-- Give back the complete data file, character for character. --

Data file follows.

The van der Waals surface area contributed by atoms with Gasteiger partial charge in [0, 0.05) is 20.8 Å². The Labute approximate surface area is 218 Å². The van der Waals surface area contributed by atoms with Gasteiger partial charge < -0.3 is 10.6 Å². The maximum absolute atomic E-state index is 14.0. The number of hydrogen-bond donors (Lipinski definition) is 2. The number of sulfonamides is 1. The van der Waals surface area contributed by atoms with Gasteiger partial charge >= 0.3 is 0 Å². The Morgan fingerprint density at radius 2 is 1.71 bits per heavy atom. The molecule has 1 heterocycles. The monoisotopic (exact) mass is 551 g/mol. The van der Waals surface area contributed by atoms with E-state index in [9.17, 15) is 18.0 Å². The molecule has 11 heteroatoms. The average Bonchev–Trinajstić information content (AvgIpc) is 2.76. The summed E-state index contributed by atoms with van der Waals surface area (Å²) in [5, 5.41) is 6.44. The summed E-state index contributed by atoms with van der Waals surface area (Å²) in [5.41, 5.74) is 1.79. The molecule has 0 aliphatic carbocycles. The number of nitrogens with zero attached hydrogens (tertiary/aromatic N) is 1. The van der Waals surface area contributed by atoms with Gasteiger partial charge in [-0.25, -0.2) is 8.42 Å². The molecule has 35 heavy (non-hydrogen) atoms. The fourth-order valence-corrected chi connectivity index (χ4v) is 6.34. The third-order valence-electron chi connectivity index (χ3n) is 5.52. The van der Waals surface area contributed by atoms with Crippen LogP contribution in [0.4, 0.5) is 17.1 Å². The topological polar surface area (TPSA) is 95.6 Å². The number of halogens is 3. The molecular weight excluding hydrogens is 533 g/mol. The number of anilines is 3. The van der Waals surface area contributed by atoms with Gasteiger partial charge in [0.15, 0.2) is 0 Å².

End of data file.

The van der Waals surface area contributed by atoms with Gasteiger partial charge in [0, 0.05) is 20.8 Å². The Labute approximate surface area is 218 Å². The van der Waals surface area contributed by atoms with Gasteiger partial charge < -0.3 is 10.6 Å². The maximum absolute atomic E-state index is 14.0. The number of hydrogen-bond donors (Lipinski definition) is 2. The number of sulfonamides is 1. The van der Waals surface area contributed by atoms with Gasteiger partial charge >= 0.3 is 0 Å². The Morgan fingerprint density at radius 2 is 1.71 bits per heavy atom. The molecule has 1 heterocycles. The monoisotopic (exact) mass is 551 g/mol. The van der Waals surface area contributed by atoms with E-state index in [9.17, 15) is 18.0 Å². The molecule has 11 heteroatoms. The average Bonchev–Trinajstić information content (AvgIpc) is 2.76. The summed E-state index contributed by atoms with van der Waals surface area (Å²) in [5, 5.41) is 6.44. The summed E-state index contributed by atoms with van der Waals surface area (Å²) in [5.41, 5.74) is 1.79. The molecule has 0 aliphatic carbocycles. The number of nitrogens with zero attached hydrogens (tertiary/aromatic N) is 1. The van der Waals surface area contributed by atoms with Gasteiger partial charge in [-0.25, -0.2) is 8.42 Å². The molecule has 35 heavy (non-hydrogen) atoms. The fourth-order valence-corrected chi connectivity index (χ4v) is 6.34. The third-order valence-electron chi connectivity index (χ3n) is 5.52. The van der Waals surface area contributed by atoms with Crippen LogP contribution in [0.4, 0.5) is 17.1 Å². The topological polar surface area (TPSA) is 95.6 Å². The number of halogens is 3. The molecular weight excluding hydrogens is 533 g/mol. The number of anilines is 3. The van der Waals surface area contributed by atoms with Gasteiger partial charge in [0.15, 0.2) is 0 Å².